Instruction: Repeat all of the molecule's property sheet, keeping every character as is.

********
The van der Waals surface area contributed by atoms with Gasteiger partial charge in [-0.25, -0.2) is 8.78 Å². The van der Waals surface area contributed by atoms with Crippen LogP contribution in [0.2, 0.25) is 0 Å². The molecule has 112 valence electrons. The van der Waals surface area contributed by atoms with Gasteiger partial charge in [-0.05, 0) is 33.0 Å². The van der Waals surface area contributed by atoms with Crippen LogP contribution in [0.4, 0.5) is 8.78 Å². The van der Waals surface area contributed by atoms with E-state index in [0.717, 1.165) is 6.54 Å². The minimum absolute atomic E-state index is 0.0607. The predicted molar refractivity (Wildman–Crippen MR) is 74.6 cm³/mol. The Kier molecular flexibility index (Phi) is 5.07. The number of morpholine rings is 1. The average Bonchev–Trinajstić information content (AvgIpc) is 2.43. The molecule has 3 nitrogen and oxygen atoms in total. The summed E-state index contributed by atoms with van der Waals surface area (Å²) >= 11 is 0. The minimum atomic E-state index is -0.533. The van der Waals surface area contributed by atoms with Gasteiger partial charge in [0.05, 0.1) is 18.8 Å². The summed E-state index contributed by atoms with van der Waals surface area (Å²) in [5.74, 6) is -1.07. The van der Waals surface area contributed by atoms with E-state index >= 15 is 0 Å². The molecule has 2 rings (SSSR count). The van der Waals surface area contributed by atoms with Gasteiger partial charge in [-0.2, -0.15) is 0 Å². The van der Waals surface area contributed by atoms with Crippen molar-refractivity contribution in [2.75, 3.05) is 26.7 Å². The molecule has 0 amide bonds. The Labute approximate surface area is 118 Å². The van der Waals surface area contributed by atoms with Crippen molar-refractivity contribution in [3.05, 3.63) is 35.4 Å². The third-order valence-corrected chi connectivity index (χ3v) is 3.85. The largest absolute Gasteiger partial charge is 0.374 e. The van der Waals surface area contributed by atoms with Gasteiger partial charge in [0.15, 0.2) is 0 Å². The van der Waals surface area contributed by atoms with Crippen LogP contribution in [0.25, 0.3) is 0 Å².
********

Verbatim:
The van der Waals surface area contributed by atoms with Gasteiger partial charge in [-0.25, -0.2) is 8.78 Å². The van der Waals surface area contributed by atoms with Crippen LogP contribution in [0.2, 0.25) is 0 Å². The molecule has 112 valence electrons. The van der Waals surface area contributed by atoms with Gasteiger partial charge in [-0.05, 0) is 33.0 Å². The van der Waals surface area contributed by atoms with Crippen LogP contribution in [0.4, 0.5) is 8.78 Å². The van der Waals surface area contributed by atoms with E-state index in [0.717, 1.165) is 6.54 Å². The minimum absolute atomic E-state index is 0.0607. The predicted molar refractivity (Wildman–Crippen MR) is 74.6 cm³/mol. The Kier molecular flexibility index (Phi) is 5.07. The number of morpholine rings is 1. The average Bonchev–Trinajstić information content (AvgIpc) is 2.43. The molecule has 3 nitrogen and oxygen atoms in total. The summed E-state index contributed by atoms with van der Waals surface area (Å²) >= 11 is 0. The minimum atomic E-state index is -0.533. The van der Waals surface area contributed by atoms with Gasteiger partial charge in [0.05, 0.1) is 18.8 Å². The summed E-state index contributed by atoms with van der Waals surface area (Å²) in [5.74, 6) is -1.07. The van der Waals surface area contributed by atoms with E-state index >= 15 is 0 Å². The molecule has 2 rings (SSSR count). The van der Waals surface area contributed by atoms with Gasteiger partial charge in [-0.2, -0.15) is 0 Å². The van der Waals surface area contributed by atoms with Crippen molar-refractivity contribution in [2.75, 3.05) is 26.7 Å². The molecule has 0 amide bonds. The Labute approximate surface area is 118 Å². The van der Waals surface area contributed by atoms with Crippen molar-refractivity contribution in [3.05, 3.63) is 35.4 Å². The third-order valence-corrected chi connectivity index (χ3v) is 3.85. The largest absolute Gasteiger partial charge is 0.374 e. The van der Waals surface area contributed by atoms with Gasteiger partial charge in [0.15, 0.2) is 0 Å². The van der Waals surface area contributed by atoms with Crippen LogP contribution in [0.25, 0.3) is 0 Å².